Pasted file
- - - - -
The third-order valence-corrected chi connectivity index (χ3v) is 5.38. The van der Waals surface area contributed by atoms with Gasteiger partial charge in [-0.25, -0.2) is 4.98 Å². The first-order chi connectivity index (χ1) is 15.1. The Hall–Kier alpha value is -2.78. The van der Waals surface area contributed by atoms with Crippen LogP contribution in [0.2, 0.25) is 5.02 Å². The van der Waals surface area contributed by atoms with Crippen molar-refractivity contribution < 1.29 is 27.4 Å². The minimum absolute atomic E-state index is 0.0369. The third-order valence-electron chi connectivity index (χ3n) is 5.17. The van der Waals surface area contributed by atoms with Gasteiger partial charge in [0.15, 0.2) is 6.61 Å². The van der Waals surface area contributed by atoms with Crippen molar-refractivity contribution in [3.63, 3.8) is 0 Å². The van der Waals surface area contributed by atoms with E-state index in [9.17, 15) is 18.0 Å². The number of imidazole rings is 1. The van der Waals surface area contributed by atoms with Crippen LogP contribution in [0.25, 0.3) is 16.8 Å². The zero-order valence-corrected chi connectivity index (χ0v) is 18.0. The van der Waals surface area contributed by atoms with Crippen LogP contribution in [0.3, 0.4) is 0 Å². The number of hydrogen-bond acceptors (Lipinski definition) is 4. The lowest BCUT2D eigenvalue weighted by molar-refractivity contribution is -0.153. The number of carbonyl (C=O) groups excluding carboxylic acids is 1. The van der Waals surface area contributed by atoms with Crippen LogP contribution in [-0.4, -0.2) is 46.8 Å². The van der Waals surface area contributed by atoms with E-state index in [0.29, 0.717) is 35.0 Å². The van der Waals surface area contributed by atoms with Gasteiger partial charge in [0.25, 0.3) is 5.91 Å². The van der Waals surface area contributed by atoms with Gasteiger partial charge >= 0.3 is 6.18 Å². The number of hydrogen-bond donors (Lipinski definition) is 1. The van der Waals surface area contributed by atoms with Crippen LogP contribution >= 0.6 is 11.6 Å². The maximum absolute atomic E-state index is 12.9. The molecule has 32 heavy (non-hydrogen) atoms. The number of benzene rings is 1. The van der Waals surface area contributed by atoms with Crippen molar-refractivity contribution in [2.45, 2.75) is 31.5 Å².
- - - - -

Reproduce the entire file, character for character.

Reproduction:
The third-order valence-corrected chi connectivity index (χ3v) is 5.38. The van der Waals surface area contributed by atoms with Gasteiger partial charge in [-0.25, -0.2) is 4.98 Å². The first-order chi connectivity index (χ1) is 15.1. The Hall–Kier alpha value is -2.78. The van der Waals surface area contributed by atoms with Crippen LogP contribution in [0.2, 0.25) is 5.02 Å². The van der Waals surface area contributed by atoms with Crippen molar-refractivity contribution < 1.29 is 27.4 Å². The minimum absolute atomic E-state index is 0.0369. The third-order valence-electron chi connectivity index (χ3n) is 5.17. The van der Waals surface area contributed by atoms with Gasteiger partial charge in [0.15, 0.2) is 6.61 Å². The van der Waals surface area contributed by atoms with Crippen molar-refractivity contribution in [3.63, 3.8) is 0 Å². The van der Waals surface area contributed by atoms with E-state index in [9.17, 15) is 18.0 Å². The number of imidazole rings is 1. The van der Waals surface area contributed by atoms with Crippen LogP contribution in [0.25, 0.3) is 16.8 Å². The zero-order valence-corrected chi connectivity index (χ0v) is 18.0. The van der Waals surface area contributed by atoms with Crippen LogP contribution in [0.3, 0.4) is 0 Å². The number of hydrogen-bond acceptors (Lipinski definition) is 4. The lowest BCUT2D eigenvalue weighted by molar-refractivity contribution is -0.153. The number of carbonyl (C=O) groups excluding carboxylic acids is 1. The van der Waals surface area contributed by atoms with Crippen LogP contribution in [-0.4, -0.2) is 46.8 Å². The van der Waals surface area contributed by atoms with E-state index in [0.29, 0.717) is 35.0 Å². The van der Waals surface area contributed by atoms with Gasteiger partial charge in [0.25, 0.3) is 5.91 Å². The van der Waals surface area contributed by atoms with Gasteiger partial charge >= 0.3 is 6.18 Å². The number of hydrogen-bond donors (Lipinski definition) is 1. The van der Waals surface area contributed by atoms with Crippen LogP contribution >= 0.6 is 11.6 Å². The maximum absolute atomic E-state index is 12.9. The molecule has 32 heavy (non-hydrogen) atoms. The number of benzene rings is 1. The van der Waals surface area contributed by atoms with Crippen molar-refractivity contribution in [2.45, 2.75) is 31.5 Å².